Only a small number of specialist workers will be exempt from what insiders said would initially be a ‘blanket’ policy.
Around 100 of these spot checks are expected to performed each day.
Northern Ireland Secretary Brandon Lewis warned Britons that if they go abroad they face quarantine on return.
He told BBC Breakfast: ‘The reality is, we are saying to people If you are going abroad, you need to look at the fact you may well need to quarantine when you come back.
‘But this quarantine, when it comes in, it something we will be reviewing every three weeks or so.
‘I can’t say how long this quarantine will last for, that is something that will be down to the scientific advice at every stage as we assess it in terms of keeping that R level down.’
The quarantine plan is designed to stop the UK importing new cases of the virus. It will be reviewed every three weeks.
But Whitehall sources played down hopes it could be lifted before the summer holiday season.
There are signs of discontent among Tory backbenchers at the proposals.
Former Conservative leader Sir Iain Duncan Smith told the Telegraph: ‘The Government needs to rethink this quickly and not go into quarantine.’
However, a former head of Border Force said today he was ‘surprised’ quarantine measures had not been brought in at UK borders sooner.
Tony Smith, now chairman of the International Border Management and Technologies Association, told the Commons Home Affairs Committee on Friday: ‘Yes I was surprised that we hadn’t seen earlier measures introduced at the UK border.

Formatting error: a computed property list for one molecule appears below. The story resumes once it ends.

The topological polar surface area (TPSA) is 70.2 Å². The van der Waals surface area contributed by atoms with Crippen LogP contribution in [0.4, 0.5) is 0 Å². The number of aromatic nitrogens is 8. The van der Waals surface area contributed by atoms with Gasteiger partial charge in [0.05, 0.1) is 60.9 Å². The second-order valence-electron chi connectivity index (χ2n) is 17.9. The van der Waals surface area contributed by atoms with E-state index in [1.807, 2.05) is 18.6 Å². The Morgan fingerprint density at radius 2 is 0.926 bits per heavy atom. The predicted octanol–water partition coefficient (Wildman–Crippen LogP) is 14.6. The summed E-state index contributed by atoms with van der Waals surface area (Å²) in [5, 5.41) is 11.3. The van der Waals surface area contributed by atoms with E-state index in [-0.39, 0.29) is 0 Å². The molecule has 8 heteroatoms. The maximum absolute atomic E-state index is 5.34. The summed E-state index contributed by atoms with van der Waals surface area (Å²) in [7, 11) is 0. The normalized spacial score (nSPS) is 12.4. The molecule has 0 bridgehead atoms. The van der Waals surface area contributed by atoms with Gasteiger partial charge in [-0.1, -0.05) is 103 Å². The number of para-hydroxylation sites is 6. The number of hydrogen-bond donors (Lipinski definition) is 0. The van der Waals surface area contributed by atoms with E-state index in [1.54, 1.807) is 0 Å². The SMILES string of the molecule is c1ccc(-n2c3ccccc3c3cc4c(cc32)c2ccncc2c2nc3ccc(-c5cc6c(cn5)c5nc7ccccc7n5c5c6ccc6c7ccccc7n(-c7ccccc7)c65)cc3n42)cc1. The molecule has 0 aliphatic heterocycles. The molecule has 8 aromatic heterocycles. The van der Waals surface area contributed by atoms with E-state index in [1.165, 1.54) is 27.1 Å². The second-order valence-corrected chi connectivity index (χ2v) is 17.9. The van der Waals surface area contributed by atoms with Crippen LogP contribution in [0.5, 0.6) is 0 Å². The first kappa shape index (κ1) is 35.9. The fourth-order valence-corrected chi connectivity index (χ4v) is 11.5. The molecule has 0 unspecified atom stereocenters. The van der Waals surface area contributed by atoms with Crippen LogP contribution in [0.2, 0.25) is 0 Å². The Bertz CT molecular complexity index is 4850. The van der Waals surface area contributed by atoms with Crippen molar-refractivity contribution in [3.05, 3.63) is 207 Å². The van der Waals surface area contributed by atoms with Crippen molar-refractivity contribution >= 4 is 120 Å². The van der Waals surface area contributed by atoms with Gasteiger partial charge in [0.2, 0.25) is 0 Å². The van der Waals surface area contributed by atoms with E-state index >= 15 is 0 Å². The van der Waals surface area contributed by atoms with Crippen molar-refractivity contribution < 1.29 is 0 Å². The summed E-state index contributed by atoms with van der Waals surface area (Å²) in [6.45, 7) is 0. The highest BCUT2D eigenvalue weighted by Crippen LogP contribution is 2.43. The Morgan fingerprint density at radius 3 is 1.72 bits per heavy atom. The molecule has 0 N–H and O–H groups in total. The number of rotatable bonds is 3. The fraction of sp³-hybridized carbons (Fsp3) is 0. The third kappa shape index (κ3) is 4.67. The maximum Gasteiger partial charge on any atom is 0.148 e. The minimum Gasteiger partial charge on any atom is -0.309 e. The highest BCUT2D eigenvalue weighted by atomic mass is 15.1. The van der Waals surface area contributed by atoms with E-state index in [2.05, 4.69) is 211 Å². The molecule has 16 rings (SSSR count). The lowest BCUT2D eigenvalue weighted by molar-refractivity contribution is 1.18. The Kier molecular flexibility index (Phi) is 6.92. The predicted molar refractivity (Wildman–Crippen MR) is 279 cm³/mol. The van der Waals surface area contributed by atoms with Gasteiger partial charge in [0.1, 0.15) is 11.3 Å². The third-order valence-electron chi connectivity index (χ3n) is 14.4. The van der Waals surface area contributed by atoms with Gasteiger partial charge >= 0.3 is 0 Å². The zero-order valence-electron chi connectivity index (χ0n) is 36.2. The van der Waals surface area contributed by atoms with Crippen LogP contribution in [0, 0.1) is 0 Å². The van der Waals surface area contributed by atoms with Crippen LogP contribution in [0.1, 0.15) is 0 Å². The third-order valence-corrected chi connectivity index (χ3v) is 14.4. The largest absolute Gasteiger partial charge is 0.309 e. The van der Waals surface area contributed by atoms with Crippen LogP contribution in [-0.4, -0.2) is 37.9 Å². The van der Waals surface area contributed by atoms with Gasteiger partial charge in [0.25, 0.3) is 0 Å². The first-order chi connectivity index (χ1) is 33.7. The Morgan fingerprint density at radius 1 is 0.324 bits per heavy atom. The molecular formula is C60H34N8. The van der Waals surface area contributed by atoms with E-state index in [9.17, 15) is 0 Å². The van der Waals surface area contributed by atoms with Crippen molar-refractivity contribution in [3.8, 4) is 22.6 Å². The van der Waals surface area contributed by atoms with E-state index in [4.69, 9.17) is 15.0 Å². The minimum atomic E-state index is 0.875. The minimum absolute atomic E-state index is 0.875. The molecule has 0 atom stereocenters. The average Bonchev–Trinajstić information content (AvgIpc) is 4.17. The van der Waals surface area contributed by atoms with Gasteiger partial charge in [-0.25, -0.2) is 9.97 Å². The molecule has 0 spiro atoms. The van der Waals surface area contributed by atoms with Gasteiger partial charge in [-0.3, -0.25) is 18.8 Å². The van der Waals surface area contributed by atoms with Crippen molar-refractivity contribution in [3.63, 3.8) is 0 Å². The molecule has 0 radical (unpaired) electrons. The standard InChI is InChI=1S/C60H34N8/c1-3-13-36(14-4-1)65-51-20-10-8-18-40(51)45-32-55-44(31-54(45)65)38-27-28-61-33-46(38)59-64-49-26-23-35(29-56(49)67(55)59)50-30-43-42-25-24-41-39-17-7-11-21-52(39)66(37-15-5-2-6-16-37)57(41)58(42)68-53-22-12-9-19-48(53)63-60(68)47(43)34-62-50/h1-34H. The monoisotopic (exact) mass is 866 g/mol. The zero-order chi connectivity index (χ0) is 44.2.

‘I did live through a number of pandemics in my time in government, including Sars and bird flu, swine flu.
‘The normal response is that there would be a significant introduction of public health into the ports and borders. That is what we would normally expect.
‘I think there was some of that in some of the ports where hotspots were identified.
‘The airports do have the capability working with the Border Force and with the airlines to isolate flights, to segment passengers into more remote areas of the airport and to conduct testing if such a thing is medically proven as being worthwhile.’
Northern Ireland Secretary Brandon Lewis warned Britons that if they go abroad they face quarantine on return
Mr Shapps on Monday raising the idea of ‘air bridges’ with popular tourist destinations such as Spain.
Madrid yesterday signalled it might be prepared to welcome UK tourists from July without asking them to self-isolate for 14 days.
Rory Boland, editor of Which? Travel, said: ‘What we’ve had is incredibly confusing messages from the Government.
‘We have a possible air bridge announced one day, only for someone else to pop up later to say it won’t happen.’
Heathrow chief executive John Holland-Kaye said: ‘We need to find a way that the vast, vast, vast majority of people who don’t have a disease can still fly.’
It came as Italy yesterday announced airports will reopen from June 3. EU tourists will be allowed in from that date, with the 14-day quarantine waived.
But this would only include Britons if the UK also dropped its quarantine plans for arrivals from Italy.
A Department for Transport spokesman said yesterday: ‘Ultimately, we will be guided by the science, with the health of the public always coming first.’